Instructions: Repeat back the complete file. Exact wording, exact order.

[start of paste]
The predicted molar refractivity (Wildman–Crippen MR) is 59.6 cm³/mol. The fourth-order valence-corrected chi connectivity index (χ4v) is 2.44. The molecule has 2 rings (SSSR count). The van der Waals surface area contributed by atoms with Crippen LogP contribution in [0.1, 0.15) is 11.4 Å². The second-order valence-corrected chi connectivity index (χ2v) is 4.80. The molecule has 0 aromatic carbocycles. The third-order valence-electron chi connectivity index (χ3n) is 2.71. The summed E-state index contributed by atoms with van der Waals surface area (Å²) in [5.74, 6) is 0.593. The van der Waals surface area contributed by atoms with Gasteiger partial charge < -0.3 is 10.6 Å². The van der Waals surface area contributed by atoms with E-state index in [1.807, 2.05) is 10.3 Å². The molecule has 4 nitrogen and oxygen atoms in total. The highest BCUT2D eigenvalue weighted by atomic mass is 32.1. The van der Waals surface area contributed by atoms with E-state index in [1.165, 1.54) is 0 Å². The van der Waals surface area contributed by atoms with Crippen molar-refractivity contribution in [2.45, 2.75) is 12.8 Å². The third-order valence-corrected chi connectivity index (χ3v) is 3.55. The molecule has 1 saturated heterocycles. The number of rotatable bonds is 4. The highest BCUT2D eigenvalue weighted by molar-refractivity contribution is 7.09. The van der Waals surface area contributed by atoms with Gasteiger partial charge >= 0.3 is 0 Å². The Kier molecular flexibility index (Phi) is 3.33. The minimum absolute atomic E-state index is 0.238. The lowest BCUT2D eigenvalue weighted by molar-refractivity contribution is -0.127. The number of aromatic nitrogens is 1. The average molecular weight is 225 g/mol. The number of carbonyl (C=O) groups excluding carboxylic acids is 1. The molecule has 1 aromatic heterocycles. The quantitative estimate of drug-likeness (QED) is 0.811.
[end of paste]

The predicted molar refractivity (Wildman–Crippen MR) is 59.6 cm³/mol. The fourth-order valence-corrected chi connectivity index (χ4v) is 2.44. The molecule has 2 rings (SSSR count). The van der Waals surface area contributed by atoms with Crippen LogP contribution in [0.1, 0.15) is 11.4 Å². The second-order valence-corrected chi connectivity index (χ2v) is 4.80. The molecule has 0 aromatic carbocycles. The third-order valence-electron chi connectivity index (χ3n) is 2.71. The summed E-state index contributed by atoms with van der Waals surface area (Å²) in [5.74, 6) is 0.593. The van der Waals surface area contributed by atoms with Gasteiger partial charge < -0.3 is 10.6 Å². The van der Waals surface area contributed by atoms with E-state index in [1.807, 2.05) is 10.3 Å². The molecule has 4 nitrogen and oxygen atoms in total. The highest BCUT2D eigenvalue weighted by atomic mass is 32.1. The van der Waals surface area contributed by atoms with E-state index in [1.165, 1.54) is 0 Å². The van der Waals surface area contributed by atoms with Crippen molar-refractivity contribution in [2.45, 2.75) is 12.8 Å². The third-order valence-corrected chi connectivity index (χ3v) is 3.55. The molecule has 1 saturated heterocycles. The number of rotatable bonds is 4. The highest BCUT2D eigenvalue weighted by molar-refractivity contribution is 7.09. The van der Waals surface area contributed by atoms with Gasteiger partial charge >= 0.3 is 0 Å². The Kier molecular flexibility index (Phi) is 3.33. The minimum absolute atomic E-state index is 0.238. The lowest BCUT2D eigenvalue weighted by molar-refractivity contribution is -0.127. The number of aromatic nitrogens is 1. The average molecular weight is 225 g/mol. The number of carbonyl (C=O) groups excluding carboxylic acids is 1. The molecule has 1 aromatic heterocycles. The quantitative estimate of drug-likeness (QED) is 0.811.